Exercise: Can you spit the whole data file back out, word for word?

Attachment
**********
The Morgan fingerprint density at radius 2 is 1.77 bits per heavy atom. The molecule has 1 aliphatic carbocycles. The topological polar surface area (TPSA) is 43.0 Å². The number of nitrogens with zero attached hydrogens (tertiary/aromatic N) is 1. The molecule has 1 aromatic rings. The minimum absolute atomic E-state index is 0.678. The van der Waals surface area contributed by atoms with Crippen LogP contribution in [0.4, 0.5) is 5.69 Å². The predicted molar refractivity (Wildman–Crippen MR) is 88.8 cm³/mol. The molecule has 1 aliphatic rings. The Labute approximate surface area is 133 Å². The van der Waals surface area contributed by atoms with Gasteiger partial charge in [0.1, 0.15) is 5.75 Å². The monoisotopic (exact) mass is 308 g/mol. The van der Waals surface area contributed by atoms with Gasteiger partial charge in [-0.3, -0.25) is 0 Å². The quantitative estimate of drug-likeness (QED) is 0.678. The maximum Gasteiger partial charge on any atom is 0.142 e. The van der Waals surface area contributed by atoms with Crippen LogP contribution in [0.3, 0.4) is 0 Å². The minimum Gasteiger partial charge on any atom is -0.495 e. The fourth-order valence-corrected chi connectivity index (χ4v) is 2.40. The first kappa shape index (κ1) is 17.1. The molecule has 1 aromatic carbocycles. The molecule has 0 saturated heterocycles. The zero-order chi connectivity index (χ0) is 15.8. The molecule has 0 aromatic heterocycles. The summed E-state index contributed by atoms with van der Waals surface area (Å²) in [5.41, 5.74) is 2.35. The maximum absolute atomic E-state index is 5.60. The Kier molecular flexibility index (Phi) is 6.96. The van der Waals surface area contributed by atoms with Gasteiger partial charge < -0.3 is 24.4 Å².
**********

The Morgan fingerprint density at radius 2 is 1.77 bits per heavy atom. The molecule has 1 aliphatic carbocycles. The topological polar surface area (TPSA) is 43.0 Å². The number of nitrogens with zero attached hydrogens (tertiary/aromatic N) is 1. The molecule has 1 aromatic rings. The minimum absolute atomic E-state index is 0.678. The van der Waals surface area contributed by atoms with Crippen LogP contribution in [0.4, 0.5) is 5.69 Å². The predicted molar refractivity (Wildman–Crippen MR) is 88.8 cm³/mol. The molecule has 1 aliphatic rings. The Labute approximate surface area is 133 Å². The van der Waals surface area contributed by atoms with Gasteiger partial charge in [0.1, 0.15) is 5.75 Å². The monoisotopic (exact) mass is 308 g/mol. The van der Waals surface area contributed by atoms with Gasteiger partial charge in [-0.3, -0.25) is 0 Å². The quantitative estimate of drug-likeness (QED) is 0.678. The maximum Gasteiger partial charge on any atom is 0.142 e. The van der Waals surface area contributed by atoms with Crippen LogP contribution in [0.3, 0.4) is 0 Å². The minimum Gasteiger partial charge on any atom is -0.495 e. The fourth-order valence-corrected chi connectivity index (χ4v) is 2.40. The first kappa shape index (κ1) is 17.1. The molecule has 1 aromatic carbocycles. The molecule has 0 saturated heterocycles. The zero-order chi connectivity index (χ0) is 15.8. The molecule has 0 aromatic heterocycles. The summed E-state index contributed by atoms with van der Waals surface area (Å²) in [5.41, 5.74) is 2.35. The maximum absolute atomic E-state index is 5.60. The Kier molecular flexibility index (Phi) is 6.96. The van der Waals surface area contributed by atoms with Gasteiger partial charge < -0.3 is 24.4 Å².